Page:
Thanks to all of you for your emails letting me know what a great job my staff did while I was on vacation. I received so many email that I haven’t had a chance to respond to everyone yet.
I had a wonderful trip visiting family, traveling to Prescott, AZ, Albuquerque NM, Washington, DC, Sparta, NJ, then back to Albuquerque. Of all the places visited, Sparta, which none of you will have heard of, was by far the most beautiful. Situated on Tomahawk Lake, it is lush, green, and peaceful. Forget any negative stereotypes you have of New Jersey and visit Sparta if ever you get a chance.
Last month Grael Norton, Wheatmark’s director of marketing, posted a blog that included a list from The Telegraph of the “100 novels everyone should read.” I was very happy to see that a book, Under the Net, by my favorite twentieth-century novelist, Iris Murdoch, made the list. It was the first time that I’ve seen one of her books included on such a list. (Oddly enough, of Murdoch’s twenty-six novels, Under the Net was my least favorite.)
Murdoch’s novels have elaborate, sometimes gothic, plots, that keep you turning pages, while dealing with serious themes like morality, good and evil, the unconscious motivations of human action, and the nature of free will. If you’re an aspiring or active novelist, I recommend you read one or more of her books to see what one of the masters of your craft can do. The Unicorn, Henry and Cato, and A Fairly Honorable Defeat are all good first reads.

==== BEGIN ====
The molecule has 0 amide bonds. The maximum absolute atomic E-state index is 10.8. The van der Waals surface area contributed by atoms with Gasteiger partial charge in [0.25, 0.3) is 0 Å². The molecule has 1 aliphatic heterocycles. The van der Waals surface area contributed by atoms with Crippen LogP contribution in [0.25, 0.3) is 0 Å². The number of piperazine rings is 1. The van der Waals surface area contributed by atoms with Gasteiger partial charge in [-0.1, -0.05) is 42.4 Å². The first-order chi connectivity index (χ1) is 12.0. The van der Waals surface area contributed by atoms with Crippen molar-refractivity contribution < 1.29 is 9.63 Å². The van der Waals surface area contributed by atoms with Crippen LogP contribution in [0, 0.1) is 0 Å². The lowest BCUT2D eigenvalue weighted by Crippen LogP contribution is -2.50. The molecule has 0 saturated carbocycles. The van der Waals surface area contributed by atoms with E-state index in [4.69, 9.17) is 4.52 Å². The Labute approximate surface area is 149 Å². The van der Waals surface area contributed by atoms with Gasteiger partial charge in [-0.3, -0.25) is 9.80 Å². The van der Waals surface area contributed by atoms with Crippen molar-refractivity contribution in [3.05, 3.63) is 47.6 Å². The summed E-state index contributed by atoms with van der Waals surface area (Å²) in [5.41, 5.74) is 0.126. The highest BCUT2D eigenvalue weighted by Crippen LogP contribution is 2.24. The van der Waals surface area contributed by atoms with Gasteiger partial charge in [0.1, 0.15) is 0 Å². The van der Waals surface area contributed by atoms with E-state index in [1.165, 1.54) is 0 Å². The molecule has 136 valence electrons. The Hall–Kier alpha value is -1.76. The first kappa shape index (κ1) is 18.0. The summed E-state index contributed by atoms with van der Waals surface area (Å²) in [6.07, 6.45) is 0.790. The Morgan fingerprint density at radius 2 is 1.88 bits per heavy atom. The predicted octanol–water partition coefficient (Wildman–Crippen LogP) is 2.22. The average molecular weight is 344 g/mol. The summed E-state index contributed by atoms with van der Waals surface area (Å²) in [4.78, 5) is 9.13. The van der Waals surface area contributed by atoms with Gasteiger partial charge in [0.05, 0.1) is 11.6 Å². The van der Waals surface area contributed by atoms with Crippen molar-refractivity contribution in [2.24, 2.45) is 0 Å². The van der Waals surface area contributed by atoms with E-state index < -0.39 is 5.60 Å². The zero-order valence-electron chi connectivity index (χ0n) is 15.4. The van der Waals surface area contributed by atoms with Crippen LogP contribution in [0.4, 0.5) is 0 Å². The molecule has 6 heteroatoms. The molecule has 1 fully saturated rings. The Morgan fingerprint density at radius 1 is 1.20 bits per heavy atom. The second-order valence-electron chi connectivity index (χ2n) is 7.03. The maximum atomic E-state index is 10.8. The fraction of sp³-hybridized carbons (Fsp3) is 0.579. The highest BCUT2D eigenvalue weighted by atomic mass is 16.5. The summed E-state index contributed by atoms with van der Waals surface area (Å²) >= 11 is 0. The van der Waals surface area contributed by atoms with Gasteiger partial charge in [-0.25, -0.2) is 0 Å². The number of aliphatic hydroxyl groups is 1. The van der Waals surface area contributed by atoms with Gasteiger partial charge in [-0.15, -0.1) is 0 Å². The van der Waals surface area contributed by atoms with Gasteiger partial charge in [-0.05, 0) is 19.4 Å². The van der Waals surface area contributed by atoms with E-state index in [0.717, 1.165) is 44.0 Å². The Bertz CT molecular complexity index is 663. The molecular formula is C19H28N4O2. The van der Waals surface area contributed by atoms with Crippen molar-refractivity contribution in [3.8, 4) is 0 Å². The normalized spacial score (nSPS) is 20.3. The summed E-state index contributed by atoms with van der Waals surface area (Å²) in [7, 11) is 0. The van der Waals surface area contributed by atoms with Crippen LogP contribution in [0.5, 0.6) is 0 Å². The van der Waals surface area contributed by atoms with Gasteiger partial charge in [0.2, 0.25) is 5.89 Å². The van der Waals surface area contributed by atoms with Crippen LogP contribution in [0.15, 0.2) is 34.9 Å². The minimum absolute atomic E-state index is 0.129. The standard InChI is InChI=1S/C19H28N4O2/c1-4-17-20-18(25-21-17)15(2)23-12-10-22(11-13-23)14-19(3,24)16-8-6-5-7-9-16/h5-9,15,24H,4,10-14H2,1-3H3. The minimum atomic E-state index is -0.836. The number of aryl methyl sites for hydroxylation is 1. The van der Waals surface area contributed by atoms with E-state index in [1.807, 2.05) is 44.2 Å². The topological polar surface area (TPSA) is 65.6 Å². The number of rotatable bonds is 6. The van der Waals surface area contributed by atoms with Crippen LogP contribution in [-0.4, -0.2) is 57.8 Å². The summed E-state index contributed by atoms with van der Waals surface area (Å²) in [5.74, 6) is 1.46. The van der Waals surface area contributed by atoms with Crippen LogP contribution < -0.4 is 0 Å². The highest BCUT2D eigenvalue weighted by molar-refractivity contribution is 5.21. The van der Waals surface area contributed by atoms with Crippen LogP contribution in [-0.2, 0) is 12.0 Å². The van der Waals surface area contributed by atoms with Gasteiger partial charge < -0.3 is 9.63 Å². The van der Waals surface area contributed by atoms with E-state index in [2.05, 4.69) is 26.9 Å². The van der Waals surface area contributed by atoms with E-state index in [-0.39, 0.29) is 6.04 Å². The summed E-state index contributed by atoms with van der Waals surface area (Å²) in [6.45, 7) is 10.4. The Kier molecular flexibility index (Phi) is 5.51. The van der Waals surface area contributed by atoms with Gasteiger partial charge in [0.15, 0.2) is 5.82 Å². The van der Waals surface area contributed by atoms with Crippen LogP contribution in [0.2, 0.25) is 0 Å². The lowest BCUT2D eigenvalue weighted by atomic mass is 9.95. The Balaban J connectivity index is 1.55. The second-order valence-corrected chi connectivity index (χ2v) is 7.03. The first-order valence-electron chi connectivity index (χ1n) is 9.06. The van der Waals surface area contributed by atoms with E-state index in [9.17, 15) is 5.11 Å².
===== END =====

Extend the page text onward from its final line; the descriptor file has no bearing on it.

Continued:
Unfortunately, in the late ’90s, Murdoch fell victim to Alzheimer’s disease. Her decline and death are chronicled in the book Elegy for Iris by her husband, John Bailey, and in the film of the same name staring Kate Winslet and Judi Dench.
By the way, some of the books on the list of “100 novels everyone should read” I really don’t get. Why is Tristram Shandy by Laurence Stern considered a classic? I slogged through it to the bitter end hoping to find out why, but never did. And, Moby Dick must get interesting at some point, but it didn’t happen in the first chapters, which I’ve read a few times during my various unsuccessful attempts at reading the entire novel.
Who are your favorite novelists? Let me know in the comments!